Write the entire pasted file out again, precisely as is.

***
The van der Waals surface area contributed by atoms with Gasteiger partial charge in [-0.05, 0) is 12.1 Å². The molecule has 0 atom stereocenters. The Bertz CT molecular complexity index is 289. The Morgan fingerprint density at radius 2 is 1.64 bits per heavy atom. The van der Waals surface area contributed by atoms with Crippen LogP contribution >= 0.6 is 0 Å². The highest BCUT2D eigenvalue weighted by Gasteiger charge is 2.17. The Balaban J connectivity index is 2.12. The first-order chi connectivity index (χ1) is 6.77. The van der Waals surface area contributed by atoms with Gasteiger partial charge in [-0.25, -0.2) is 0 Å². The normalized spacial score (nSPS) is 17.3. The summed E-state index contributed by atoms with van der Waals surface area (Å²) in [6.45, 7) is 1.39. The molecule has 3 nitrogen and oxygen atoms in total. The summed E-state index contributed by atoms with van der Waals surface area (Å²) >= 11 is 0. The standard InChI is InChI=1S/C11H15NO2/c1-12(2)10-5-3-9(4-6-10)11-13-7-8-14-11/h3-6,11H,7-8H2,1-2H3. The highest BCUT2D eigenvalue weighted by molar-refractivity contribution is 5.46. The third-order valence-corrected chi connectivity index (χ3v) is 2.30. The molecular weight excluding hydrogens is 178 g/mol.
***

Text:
The van der Waals surface area contributed by atoms with Gasteiger partial charge in [-0.05, 0) is 12.1 Å². The molecule has 0 atom stereocenters. The Bertz CT molecular complexity index is 289. The Morgan fingerprint density at radius 2 is 1.64 bits per heavy atom. The van der Waals surface area contributed by atoms with Crippen LogP contribution >= 0.6 is 0 Å². The highest BCUT2D eigenvalue weighted by Gasteiger charge is 2.17. The Balaban J connectivity index is 2.12. The first-order chi connectivity index (χ1) is 6.77. The van der Waals surface area contributed by atoms with Gasteiger partial charge in [-0.25, -0.2) is 0 Å². The normalized spacial score (nSPS) is 17.3. The summed E-state index contributed by atoms with van der Waals surface area (Å²) in [6.45, 7) is 1.39. The molecule has 3 nitrogen and oxygen atoms in total. The summed E-state index contributed by atoms with van der Waals surface area (Å²) >= 11 is 0. The standard InChI is InChI=1S/C11H15NO2/c1-12(2)10-5-3-9(4-6-10)11-13-7-8-14-11/h3-6,11H,7-8H2,1-2H3. The highest BCUT2D eigenvalue weighted by molar-refractivity contribution is 5.46. The third-order valence-corrected chi connectivity index (χ3v) is 2.30. The molecular weight excluding hydrogens is 178 g/mol.